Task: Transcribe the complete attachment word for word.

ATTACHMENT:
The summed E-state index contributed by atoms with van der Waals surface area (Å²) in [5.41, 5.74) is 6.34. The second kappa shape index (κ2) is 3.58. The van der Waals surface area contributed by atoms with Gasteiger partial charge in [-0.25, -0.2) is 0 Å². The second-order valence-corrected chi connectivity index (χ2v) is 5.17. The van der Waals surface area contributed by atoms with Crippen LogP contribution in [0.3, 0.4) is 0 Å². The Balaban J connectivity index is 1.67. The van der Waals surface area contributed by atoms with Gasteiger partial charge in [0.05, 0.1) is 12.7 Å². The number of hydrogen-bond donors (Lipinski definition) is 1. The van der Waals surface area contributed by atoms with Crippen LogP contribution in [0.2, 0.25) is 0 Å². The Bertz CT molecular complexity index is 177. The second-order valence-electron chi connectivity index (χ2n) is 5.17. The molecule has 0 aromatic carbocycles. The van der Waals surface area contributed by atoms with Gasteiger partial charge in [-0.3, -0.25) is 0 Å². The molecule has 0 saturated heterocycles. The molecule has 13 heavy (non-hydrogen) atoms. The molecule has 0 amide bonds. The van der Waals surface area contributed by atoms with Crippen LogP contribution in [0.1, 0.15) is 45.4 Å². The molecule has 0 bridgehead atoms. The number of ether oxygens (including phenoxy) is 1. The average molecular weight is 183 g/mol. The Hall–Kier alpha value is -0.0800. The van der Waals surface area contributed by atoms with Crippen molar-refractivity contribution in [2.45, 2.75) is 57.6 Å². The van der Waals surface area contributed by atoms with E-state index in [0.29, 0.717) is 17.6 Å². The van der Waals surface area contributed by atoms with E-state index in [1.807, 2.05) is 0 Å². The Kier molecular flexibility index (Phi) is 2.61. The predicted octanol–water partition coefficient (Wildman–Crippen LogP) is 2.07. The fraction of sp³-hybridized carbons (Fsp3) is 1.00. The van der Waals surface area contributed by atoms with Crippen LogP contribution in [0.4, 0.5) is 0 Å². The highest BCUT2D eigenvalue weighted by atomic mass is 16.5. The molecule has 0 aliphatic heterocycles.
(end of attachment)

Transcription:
The summed E-state index contributed by atoms with van der Waals surface area (Å²) in [5.41, 5.74) is 6.34. The second kappa shape index (κ2) is 3.58. The van der Waals surface area contributed by atoms with Gasteiger partial charge in [-0.25, -0.2) is 0 Å². The second-order valence-corrected chi connectivity index (χ2v) is 5.17. The van der Waals surface area contributed by atoms with Crippen LogP contribution in [0.3, 0.4) is 0 Å². The Balaban J connectivity index is 1.67. The van der Waals surface area contributed by atoms with Gasteiger partial charge in [0.05, 0.1) is 12.7 Å². The number of hydrogen-bond donors (Lipinski definition) is 1. The van der Waals surface area contributed by atoms with Crippen LogP contribution in [0.2, 0.25) is 0 Å². The Bertz CT molecular complexity index is 177. The second-order valence-electron chi connectivity index (χ2n) is 5.17. The molecule has 0 aromatic carbocycles. The van der Waals surface area contributed by atoms with Gasteiger partial charge in [-0.3, -0.25) is 0 Å². The molecule has 0 saturated heterocycles. The molecule has 13 heavy (non-hydrogen) atoms. The molecule has 0 amide bonds. The van der Waals surface area contributed by atoms with Crippen LogP contribution in [0.1, 0.15) is 45.4 Å². The molecule has 0 bridgehead atoms. The number of ether oxygens (including phenoxy) is 1. The average molecular weight is 183 g/mol. The Hall–Kier alpha value is -0.0800. The van der Waals surface area contributed by atoms with Crippen molar-refractivity contribution in [2.45, 2.75) is 57.6 Å². The van der Waals surface area contributed by atoms with E-state index in [0.29, 0.717) is 17.6 Å². The van der Waals surface area contributed by atoms with E-state index in [1.807, 2.05) is 0 Å². The Kier molecular flexibility index (Phi) is 2.61. The predicted octanol–water partition coefficient (Wildman–Crippen LogP) is 2.07. The fraction of sp³-hybridized carbons (Fsp3) is 1.00. The van der Waals surface area contributed by atoms with Crippen LogP contribution in [0.4, 0.5) is 0 Å². The highest BCUT2D eigenvalue weighted by atomic mass is 16.5. The molecule has 0 aliphatic heterocycles.